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Boomkat Product Review:
Anjimile's sophomore full-length is described by the artist as "an album of curses" that explores what it means to be a Black trans person in America. Features appearances from Sam Gendel, Big Thief's James Krivchenia, Brad Allen Williams and Justine Bowe.
It's hard to believe that almost every sound on 'The King' comes from Anjimile's voice and his acoustic guitar. On the opening, title track, he sings a confused lament over choral echoes that get more and more chaotic as the song develops. His guitar plucks are mutated into Philip Glass-inspired rollercoaster prangs, and the dissonance between the elements adds a level of tension that perfectly captures the concept.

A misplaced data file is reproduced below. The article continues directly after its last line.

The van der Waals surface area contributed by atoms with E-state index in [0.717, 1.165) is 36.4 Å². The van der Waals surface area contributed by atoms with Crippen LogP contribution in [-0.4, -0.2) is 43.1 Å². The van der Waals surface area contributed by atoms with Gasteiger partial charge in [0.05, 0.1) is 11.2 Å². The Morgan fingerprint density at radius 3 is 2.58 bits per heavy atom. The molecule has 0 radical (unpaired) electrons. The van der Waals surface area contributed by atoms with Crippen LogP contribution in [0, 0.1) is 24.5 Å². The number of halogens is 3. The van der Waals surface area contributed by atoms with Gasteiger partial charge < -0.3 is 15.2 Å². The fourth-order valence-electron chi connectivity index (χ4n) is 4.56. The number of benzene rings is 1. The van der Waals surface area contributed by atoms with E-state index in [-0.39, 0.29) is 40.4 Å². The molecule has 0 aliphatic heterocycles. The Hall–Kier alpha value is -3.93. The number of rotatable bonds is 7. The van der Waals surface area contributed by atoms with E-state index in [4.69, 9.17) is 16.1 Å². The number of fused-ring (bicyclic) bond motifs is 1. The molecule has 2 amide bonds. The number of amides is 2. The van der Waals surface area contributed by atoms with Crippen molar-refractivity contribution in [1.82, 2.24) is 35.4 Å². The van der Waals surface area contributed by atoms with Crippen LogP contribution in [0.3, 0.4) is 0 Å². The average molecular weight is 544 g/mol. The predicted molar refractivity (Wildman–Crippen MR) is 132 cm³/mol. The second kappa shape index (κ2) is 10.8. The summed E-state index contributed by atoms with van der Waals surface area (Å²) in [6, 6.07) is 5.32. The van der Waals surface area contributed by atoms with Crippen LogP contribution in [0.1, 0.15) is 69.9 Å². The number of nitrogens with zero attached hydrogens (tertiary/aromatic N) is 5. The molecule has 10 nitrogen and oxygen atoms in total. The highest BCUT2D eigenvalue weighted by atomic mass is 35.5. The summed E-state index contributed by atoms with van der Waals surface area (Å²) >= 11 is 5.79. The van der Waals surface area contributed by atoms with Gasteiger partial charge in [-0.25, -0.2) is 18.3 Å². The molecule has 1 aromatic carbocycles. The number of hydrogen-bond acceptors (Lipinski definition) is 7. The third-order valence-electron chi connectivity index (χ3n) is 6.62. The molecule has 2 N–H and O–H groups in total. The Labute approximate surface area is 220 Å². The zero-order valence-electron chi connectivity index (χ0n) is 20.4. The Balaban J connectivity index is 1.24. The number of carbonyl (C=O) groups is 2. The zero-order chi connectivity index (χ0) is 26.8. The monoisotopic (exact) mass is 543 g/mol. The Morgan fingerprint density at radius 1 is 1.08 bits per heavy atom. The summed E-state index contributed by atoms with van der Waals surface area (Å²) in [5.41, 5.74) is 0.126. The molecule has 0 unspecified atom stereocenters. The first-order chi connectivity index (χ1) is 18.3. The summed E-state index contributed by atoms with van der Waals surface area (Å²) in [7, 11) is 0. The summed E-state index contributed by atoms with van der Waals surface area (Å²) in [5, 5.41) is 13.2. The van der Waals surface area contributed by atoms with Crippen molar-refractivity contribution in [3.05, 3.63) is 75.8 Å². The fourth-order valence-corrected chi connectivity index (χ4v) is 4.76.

Anjimile's Sufjan Stevens influence is clearly visible on 'Mother', as he sings softly over looped voices and fluttered strums, and on 'Genesis', his vocals snake in-and-out of musicbox chimes and sensitive gospel cries. It's a disarming muddle of influences that speaks to Anjimile's formative experiences singing in choirs and listening to his dad's Oliver Mtukudzi CDs in the car. On 'Father', tightly coiled acoustic guitar phrases dance beneath Anjimile as he sings "where is your father." And as the album evolves, darker elements rise to the surface: 'Black Hole' is a gloomy blend of distorted percussion and theatrical vocals, and 'I Pray' is a breezy gospel meditation that descends into pitch-shifted doom.